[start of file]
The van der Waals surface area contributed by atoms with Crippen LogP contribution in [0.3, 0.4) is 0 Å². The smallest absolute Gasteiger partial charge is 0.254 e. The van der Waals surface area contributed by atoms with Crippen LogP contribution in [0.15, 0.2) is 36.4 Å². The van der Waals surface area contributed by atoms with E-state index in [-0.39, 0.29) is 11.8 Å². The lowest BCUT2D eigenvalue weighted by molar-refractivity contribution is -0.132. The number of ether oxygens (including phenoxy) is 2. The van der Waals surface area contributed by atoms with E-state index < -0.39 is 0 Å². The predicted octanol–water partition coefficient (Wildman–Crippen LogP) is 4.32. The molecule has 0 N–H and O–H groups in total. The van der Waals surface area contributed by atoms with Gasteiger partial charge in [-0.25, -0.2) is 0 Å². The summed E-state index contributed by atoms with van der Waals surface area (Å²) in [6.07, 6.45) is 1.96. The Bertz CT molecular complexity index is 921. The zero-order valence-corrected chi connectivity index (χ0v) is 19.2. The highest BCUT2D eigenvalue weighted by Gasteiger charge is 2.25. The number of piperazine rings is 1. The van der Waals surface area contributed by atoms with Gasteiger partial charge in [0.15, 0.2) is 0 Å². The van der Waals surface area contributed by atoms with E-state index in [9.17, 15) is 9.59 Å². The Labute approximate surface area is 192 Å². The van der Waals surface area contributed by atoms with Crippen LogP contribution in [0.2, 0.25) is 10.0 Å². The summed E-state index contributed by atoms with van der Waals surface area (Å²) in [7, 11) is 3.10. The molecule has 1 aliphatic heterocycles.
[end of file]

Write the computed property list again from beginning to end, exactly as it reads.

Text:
The van der Waals surface area contributed by atoms with Crippen LogP contribution in [0.3, 0.4) is 0 Å². The smallest absolute Gasteiger partial charge is 0.254 e. The van der Waals surface area contributed by atoms with Crippen LogP contribution in [0.15, 0.2) is 36.4 Å². The van der Waals surface area contributed by atoms with E-state index in [-0.39, 0.29) is 11.8 Å². The lowest BCUT2D eigenvalue weighted by molar-refractivity contribution is -0.132. The number of ether oxygens (including phenoxy) is 2. The van der Waals surface area contributed by atoms with E-state index < -0.39 is 0 Å². The predicted octanol–water partition coefficient (Wildman–Crippen LogP) is 4.32. The molecule has 0 N–H and O–H groups in total. The van der Waals surface area contributed by atoms with Gasteiger partial charge in [-0.25, -0.2) is 0 Å². The summed E-state index contributed by atoms with van der Waals surface area (Å²) in [6.07, 6.45) is 1.96. The Bertz CT molecular complexity index is 921. The zero-order valence-corrected chi connectivity index (χ0v) is 19.2. The highest BCUT2D eigenvalue weighted by Gasteiger charge is 2.25. The number of piperazine rings is 1. The van der Waals surface area contributed by atoms with Gasteiger partial charge in [0.15, 0.2) is 0 Å². The van der Waals surface area contributed by atoms with E-state index in [9.17, 15) is 9.59 Å². The Labute approximate surface area is 192 Å². The van der Waals surface area contributed by atoms with Crippen LogP contribution in [0.2, 0.25) is 10.0 Å². The summed E-state index contributed by atoms with van der Waals surface area (Å²) in [7, 11) is 3.10. The molecule has 1 aliphatic heterocycles.